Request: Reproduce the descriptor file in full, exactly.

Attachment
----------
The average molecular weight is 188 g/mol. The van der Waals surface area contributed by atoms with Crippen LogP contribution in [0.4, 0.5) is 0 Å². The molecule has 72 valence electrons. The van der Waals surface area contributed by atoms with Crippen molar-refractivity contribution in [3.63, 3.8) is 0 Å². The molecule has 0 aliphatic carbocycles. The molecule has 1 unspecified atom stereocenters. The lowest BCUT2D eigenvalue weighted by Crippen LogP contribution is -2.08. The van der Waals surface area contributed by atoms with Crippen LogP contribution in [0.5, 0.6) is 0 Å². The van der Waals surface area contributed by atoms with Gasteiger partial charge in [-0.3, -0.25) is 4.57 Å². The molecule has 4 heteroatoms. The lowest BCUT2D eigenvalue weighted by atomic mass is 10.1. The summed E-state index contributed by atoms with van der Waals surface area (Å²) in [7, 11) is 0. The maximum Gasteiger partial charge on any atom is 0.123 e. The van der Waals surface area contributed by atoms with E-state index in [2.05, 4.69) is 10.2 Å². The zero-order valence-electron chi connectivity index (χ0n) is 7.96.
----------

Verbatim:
The average molecular weight is 188 g/mol. The van der Waals surface area contributed by atoms with Crippen LogP contribution in [0.4, 0.5) is 0 Å². The molecule has 72 valence electrons. The van der Waals surface area contributed by atoms with Crippen molar-refractivity contribution in [3.63, 3.8) is 0 Å². The molecule has 0 aliphatic carbocycles. The molecule has 1 unspecified atom stereocenters. The lowest BCUT2D eigenvalue weighted by Crippen LogP contribution is -2.08. The van der Waals surface area contributed by atoms with Crippen LogP contribution in [0.5, 0.6) is 0 Å². The van der Waals surface area contributed by atoms with Gasteiger partial charge in [-0.3, -0.25) is 4.57 Å². The molecule has 4 heteroatoms. The lowest BCUT2D eigenvalue weighted by atomic mass is 10.1. The summed E-state index contributed by atoms with van der Waals surface area (Å²) in [7, 11) is 0. The maximum Gasteiger partial charge on any atom is 0.123 e. The van der Waals surface area contributed by atoms with E-state index in [2.05, 4.69) is 10.2 Å². The zero-order valence-electron chi connectivity index (χ0n) is 7.96.